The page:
Takeaways are a commonplace on every high street, serving anything from soup and sandwiches, fish and chips, to exotic meals from all corners of the world.
Takeaways can be a good way for entrepreneurs to showcase their love for certain cuisines, but how do you go about starting such an endeavour? Diving head-first into a business such as owning a takeaway can be tricky unless you’ve done your research, so here are a few handy hints of things to bear in mind when first starting out.
Research Your Market
If you have an idea of where you want to set up your business, look around the area and find out what similar businesses are operating in the area already, and ask yourself the following:
- What food do I want to serve?
- How many other similar takeaways are in the area already?
- How long have they been established in the area for?
- What kind of food do they serve?
- How much do they charge for what they serve?
- What establishments are within the area – including universities?
By taking the time to research the area, run focus groups to find out the tastes of the locals, and look into how much your competitors are charging for similar products, you can give yourself a good start in the process of owning your own takeaway.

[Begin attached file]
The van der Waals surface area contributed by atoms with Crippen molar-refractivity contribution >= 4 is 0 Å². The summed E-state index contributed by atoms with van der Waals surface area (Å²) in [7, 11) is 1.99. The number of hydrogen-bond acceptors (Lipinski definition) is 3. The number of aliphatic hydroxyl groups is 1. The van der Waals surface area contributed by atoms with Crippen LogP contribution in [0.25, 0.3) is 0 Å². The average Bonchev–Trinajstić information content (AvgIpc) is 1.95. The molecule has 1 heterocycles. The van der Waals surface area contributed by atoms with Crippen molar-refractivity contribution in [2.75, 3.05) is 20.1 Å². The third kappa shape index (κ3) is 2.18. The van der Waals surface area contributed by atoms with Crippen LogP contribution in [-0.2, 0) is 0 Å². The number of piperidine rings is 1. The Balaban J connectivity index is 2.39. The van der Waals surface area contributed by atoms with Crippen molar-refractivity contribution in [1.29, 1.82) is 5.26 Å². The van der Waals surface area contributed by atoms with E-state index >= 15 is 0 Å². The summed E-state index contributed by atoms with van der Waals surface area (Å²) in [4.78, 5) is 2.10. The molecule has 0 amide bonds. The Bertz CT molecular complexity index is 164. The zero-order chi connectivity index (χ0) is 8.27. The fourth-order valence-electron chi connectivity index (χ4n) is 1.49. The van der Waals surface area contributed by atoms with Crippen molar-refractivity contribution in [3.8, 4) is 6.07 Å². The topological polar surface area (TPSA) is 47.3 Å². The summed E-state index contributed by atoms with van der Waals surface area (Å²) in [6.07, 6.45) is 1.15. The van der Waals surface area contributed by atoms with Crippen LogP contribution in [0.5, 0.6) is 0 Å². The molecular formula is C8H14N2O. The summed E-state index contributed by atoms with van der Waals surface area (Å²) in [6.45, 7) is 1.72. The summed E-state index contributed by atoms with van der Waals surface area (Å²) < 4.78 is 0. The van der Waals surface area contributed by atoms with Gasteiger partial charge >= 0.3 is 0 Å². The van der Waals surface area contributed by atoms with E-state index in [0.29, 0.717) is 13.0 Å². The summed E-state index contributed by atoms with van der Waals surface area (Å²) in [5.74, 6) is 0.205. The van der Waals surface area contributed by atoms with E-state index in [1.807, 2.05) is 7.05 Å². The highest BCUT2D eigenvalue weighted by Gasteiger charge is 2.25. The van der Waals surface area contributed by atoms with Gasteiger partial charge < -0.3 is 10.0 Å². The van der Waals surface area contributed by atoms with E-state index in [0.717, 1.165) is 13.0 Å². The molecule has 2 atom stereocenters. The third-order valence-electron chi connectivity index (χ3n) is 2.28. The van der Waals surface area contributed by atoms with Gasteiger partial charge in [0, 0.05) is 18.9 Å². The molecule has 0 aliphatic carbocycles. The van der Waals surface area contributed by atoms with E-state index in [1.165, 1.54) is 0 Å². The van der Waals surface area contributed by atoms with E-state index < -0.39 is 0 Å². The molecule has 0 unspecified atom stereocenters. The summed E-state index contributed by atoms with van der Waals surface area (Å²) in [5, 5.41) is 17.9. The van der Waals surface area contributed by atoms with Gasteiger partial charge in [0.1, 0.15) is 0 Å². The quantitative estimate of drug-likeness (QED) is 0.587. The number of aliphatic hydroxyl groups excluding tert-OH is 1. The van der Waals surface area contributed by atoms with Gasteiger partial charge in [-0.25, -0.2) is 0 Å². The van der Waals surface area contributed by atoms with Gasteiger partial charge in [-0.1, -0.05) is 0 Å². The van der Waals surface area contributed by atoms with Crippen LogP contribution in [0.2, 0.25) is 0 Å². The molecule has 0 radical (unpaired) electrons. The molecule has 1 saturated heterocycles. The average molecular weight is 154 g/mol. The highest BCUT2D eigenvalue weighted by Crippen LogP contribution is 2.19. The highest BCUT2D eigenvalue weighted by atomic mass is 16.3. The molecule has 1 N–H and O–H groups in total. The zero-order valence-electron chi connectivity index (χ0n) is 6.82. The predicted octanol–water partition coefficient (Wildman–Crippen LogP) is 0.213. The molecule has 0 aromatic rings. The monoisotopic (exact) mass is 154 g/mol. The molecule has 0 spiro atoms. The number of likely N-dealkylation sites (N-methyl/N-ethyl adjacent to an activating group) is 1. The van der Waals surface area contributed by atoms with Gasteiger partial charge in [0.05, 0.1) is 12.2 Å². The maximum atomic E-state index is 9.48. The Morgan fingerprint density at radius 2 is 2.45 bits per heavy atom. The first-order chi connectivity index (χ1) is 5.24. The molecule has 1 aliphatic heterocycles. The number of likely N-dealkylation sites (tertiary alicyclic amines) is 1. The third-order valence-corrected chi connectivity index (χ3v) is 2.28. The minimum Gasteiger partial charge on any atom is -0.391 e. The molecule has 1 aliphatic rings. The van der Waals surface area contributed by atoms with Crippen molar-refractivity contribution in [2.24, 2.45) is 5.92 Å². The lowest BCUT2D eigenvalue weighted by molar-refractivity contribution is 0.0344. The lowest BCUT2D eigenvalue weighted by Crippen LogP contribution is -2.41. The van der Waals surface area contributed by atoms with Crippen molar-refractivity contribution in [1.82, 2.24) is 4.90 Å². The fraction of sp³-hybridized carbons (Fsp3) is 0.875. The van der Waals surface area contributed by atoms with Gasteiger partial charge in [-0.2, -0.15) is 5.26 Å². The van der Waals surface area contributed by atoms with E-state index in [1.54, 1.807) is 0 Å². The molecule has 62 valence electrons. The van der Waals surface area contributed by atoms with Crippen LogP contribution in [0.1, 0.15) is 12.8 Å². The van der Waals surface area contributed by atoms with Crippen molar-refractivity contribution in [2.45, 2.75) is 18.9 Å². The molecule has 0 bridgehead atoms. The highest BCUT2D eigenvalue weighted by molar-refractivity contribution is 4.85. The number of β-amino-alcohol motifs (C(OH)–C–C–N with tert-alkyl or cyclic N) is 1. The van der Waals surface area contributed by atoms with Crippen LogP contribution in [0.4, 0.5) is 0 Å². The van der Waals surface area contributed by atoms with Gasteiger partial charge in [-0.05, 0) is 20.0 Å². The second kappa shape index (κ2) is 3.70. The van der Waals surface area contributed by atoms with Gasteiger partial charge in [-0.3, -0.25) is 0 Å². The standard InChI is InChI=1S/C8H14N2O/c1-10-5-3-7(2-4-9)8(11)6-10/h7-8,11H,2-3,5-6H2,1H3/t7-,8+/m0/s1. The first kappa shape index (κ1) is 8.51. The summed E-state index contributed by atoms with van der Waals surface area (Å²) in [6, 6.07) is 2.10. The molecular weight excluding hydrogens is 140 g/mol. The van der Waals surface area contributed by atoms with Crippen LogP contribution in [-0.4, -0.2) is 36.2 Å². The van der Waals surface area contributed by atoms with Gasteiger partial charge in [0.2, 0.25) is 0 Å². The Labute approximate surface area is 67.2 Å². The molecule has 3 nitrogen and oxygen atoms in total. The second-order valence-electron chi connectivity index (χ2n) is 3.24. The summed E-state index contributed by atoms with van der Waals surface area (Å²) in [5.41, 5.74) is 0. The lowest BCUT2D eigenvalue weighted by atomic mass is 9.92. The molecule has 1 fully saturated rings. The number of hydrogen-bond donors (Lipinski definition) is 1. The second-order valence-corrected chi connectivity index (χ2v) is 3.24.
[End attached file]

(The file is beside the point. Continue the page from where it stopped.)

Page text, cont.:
Plan, Plan and Plan Again
You can never be too prepared when it comes to working out what needs to go into the takeaway business, and it can be expensive if you haven’t got a handle on things.
Drawing up a mock balance sheet including rental rates, the cost of equipment and supplies, as well as essential extras such as takeaway insurance, staff wages, and employers’ liability cover to help protect you against claims brought against you by staff who suffer an injury while working for you.
When drawing up your business plan, keep the following in mind:
- How much can you afford right now? – whether you’ve got savings or require a bank loan, work out how much you’ve got in the pot.
- Finance options such as grants or even franchising opportunities can be a useful way of getting onto the ladder, or you could also consider starting with a food stall to test your products in small quantities to test the market and figure out your customers’ tastes.
- What can you offer your customers – in regards to product, why is yours going to be better than your competitors?
- Where do you want to base yourself? – location is key when it comes to setting up a takeaway; you want to pitch yourself as close to a catchment area as you can to ensure frequent footfall into your premises.
- How much will rent be? – research several vacant pitches and shops and make a note of monthly rental rates, including them as part of your predicted balance sheet.
- How much do you intend to spend on equipment? – be sure to price up cooking equipment such as fryers and grill tops, refrigeration units for keeping food fresh and safe in between orders, as well as the utilities for powering your equipment.
What Do I Want To Cook?